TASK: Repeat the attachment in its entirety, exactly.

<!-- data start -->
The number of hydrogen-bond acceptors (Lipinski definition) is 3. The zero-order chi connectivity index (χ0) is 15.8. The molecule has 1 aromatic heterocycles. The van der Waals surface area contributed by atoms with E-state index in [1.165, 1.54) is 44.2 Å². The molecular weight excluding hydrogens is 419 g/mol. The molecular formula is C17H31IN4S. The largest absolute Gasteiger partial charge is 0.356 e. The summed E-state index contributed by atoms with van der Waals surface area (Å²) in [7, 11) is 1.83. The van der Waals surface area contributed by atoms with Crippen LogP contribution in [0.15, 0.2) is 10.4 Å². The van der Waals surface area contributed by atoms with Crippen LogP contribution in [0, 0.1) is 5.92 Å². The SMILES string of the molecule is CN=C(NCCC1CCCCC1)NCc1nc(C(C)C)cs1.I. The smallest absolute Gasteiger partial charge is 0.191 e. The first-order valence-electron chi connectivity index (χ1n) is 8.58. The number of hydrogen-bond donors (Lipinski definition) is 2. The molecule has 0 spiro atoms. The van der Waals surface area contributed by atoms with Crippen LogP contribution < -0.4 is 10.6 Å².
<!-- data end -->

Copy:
The number of hydrogen-bond acceptors (Lipinski definition) is 3. The zero-order chi connectivity index (χ0) is 15.8. The molecule has 1 aromatic heterocycles. The van der Waals surface area contributed by atoms with E-state index in [1.165, 1.54) is 44.2 Å². The molecular weight excluding hydrogens is 419 g/mol. The molecular formula is C17H31IN4S. The largest absolute Gasteiger partial charge is 0.356 e. The summed E-state index contributed by atoms with van der Waals surface area (Å²) in [7, 11) is 1.83. The van der Waals surface area contributed by atoms with Crippen LogP contribution in [0.15, 0.2) is 10.4 Å². The van der Waals surface area contributed by atoms with Crippen LogP contribution in [0, 0.1) is 5.92 Å². The SMILES string of the molecule is CN=C(NCCC1CCCCC1)NCc1nc(C(C)C)cs1.I. The smallest absolute Gasteiger partial charge is 0.191 e. The first-order valence-electron chi connectivity index (χ1n) is 8.58. The number of hydrogen-bond donors (Lipinski definition) is 2. The molecule has 0 spiro atoms. The van der Waals surface area contributed by atoms with Crippen LogP contribution < -0.4 is 10.6 Å².